On the positive side, it offers two-way messaging, emergency SOS, group tracking, and offline maps. During our testing, we found that some initial messages ended up in the recipient’s spam folder, but this can be easily resolved on your computer.

If your primary purpose is to have a device for emergencies and simple check-ins, the ACR Bivy Stick is a decent ultralight choice. However, it’s important to rely on the device for check-ins rather than the app, as the app’s location accuracy can be inconsistent. In conclusion, practice using the device to make the most of it.


2. Best Overall
Garmin inReach Mini 2

Ultralight Hiking Satellite Messengers & PLBs: Garmin inReach Mini 2

Key Specs


Weight: 3.53 ounces (100 grams)
Two-way Messaging Feature: Yes (No phone required)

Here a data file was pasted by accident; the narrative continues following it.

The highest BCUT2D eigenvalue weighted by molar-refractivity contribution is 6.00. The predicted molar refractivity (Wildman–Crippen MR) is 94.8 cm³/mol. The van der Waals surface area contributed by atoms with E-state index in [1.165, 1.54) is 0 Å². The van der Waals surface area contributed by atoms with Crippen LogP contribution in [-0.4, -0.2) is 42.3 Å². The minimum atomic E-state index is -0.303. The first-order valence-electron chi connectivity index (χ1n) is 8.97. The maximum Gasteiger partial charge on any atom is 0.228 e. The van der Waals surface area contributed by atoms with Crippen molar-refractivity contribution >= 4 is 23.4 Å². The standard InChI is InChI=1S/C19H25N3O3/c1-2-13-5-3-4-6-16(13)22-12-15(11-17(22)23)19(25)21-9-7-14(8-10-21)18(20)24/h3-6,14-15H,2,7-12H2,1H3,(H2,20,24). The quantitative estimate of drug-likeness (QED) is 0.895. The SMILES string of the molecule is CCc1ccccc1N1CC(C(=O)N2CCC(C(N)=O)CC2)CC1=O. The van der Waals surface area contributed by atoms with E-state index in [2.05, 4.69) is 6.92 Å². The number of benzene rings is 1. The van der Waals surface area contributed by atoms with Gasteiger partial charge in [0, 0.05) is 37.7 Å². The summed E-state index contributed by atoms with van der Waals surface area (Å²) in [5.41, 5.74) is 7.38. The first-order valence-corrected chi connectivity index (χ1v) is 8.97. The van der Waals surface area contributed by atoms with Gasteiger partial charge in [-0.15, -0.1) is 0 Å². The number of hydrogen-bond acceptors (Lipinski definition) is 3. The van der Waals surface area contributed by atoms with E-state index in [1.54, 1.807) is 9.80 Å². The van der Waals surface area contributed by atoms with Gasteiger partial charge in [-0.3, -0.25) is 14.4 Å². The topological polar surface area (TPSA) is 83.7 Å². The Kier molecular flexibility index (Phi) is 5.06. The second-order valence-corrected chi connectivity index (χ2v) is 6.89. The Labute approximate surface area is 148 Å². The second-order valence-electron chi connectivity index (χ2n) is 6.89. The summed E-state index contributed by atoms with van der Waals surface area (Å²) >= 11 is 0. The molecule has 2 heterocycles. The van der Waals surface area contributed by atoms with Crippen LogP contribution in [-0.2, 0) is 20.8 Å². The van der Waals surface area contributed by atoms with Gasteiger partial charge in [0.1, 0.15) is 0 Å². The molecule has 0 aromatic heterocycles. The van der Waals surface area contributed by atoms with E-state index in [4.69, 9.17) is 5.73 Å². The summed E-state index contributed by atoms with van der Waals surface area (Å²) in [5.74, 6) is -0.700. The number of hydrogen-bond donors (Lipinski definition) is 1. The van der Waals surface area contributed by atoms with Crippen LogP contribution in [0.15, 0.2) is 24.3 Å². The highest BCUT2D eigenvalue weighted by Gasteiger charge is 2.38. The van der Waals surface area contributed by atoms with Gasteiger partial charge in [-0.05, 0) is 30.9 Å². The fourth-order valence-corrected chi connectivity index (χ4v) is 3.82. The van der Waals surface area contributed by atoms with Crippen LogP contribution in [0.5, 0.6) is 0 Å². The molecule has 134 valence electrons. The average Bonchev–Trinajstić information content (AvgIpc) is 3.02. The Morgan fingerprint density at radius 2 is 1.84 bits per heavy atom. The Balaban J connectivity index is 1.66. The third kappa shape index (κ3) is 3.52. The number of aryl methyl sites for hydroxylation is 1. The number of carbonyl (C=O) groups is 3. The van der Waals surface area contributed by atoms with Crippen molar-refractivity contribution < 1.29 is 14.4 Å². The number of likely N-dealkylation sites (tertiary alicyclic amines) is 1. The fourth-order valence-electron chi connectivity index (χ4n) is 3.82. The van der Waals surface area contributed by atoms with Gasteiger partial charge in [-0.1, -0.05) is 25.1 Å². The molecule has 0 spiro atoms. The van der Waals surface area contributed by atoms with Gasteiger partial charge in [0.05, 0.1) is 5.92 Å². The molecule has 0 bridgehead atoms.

Battery Life: 336 hours
Subscription Required: Yes
Price: $$$

PROS


✅ Basic navigation

✅ Great battery life

✅ No need for a phone to send messages

CONS


❌ Expensive

The Garmin inReach Mini 2 is an impressive satellite messenger backed by strong hardware capabilities. Its compact and light design makes it very packable for outdoor adventures.

Key strengths include global two-way messaging and location tracking that provide reassurance for solo trips off the grid. Direct navigation to waypoints and points along multi-stage routes enhances trip planning flexibility.

However, some downsides exist. Setup requires downloading Garmin software which adds complexity versus plug-and-play use. Initial contact selection is also not easily changed once registered.

Battery life under heavy use may fall short of estimates, so having backup power is wise. Additionally, expensive monthly plans contain some hidden costs over time.